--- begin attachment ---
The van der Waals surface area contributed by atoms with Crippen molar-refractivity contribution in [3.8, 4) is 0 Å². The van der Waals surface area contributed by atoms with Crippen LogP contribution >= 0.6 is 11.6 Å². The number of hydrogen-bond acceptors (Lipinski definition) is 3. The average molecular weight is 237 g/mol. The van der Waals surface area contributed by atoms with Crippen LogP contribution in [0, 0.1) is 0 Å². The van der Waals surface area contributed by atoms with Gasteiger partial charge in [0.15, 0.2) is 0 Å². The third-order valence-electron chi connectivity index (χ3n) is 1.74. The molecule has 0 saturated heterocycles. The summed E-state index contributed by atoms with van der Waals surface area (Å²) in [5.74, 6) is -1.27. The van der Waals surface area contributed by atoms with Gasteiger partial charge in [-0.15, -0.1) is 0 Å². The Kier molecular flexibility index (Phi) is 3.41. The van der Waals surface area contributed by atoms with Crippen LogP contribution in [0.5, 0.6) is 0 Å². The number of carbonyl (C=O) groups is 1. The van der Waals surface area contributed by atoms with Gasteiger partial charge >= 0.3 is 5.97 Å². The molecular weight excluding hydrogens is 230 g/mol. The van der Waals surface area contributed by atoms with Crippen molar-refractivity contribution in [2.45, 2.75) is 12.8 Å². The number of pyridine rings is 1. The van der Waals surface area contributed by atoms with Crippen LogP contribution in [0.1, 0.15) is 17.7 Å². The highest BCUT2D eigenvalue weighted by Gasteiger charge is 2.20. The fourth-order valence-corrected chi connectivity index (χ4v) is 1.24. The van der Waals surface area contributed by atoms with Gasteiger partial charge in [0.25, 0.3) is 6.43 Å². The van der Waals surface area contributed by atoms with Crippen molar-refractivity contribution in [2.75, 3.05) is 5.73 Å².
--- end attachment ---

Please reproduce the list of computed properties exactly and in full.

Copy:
The van der Waals surface area contributed by atoms with Crippen molar-refractivity contribution in [3.8, 4) is 0 Å². The van der Waals surface area contributed by atoms with Crippen LogP contribution >= 0.6 is 11.6 Å². The number of hydrogen-bond acceptors (Lipinski definition) is 3. The average molecular weight is 237 g/mol. The van der Waals surface area contributed by atoms with Crippen LogP contribution in [0, 0.1) is 0 Å². The van der Waals surface area contributed by atoms with Gasteiger partial charge in [0.15, 0.2) is 0 Å². The third-order valence-electron chi connectivity index (χ3n) is 1.74. The molecule has 0 saturated heterocycles. The summed E-state index contributed by atoms with van der Waals surface area (Å²) in [5.74, 6) is -1.27. The van der Waals surface area contributed by atoms with Gasteiger partial charge in [-0.15, -0.1) is 0 Å². The Kier molecular flexibility index (Phi) is 3.41. The van der Waals surface area contributed by atoms with Crippen LogP contribution in [0.5, 0.6) is 0 Å². The number of carbonyl (C=O) groups is 1. The van der Waals surface area contributed by atoms with Gasteiger partial charge >= 0.3 is 5.97 Å². The molecular weight excluding hydrogens is 230 g/mol. The van der Waals surface area contributed by atoms with Crippen molar-refractivity contribution in [2.45, 2.75) is 12.8 Å². The number of pyridine rings is 1. The van der Waals surface area contributed by atoms with Crippen LogP contribution in [0.1, 0.15) is 17.7 Å². The highest BCUT2D eigenvalue weighted by Gasteiger charge is 2.20. The fourth-order valence-corrected chi connectivity index (χ4v) is 1.24. The van der Waals surface area contributed by atoms with Gasteiger partial charge in [0.25, 0.3) is 6.43 Å². The van der Waals surface area contributed by atoms with Crippen molar-refractivity contribution in [2.75, 3.05) is 5.73 Å².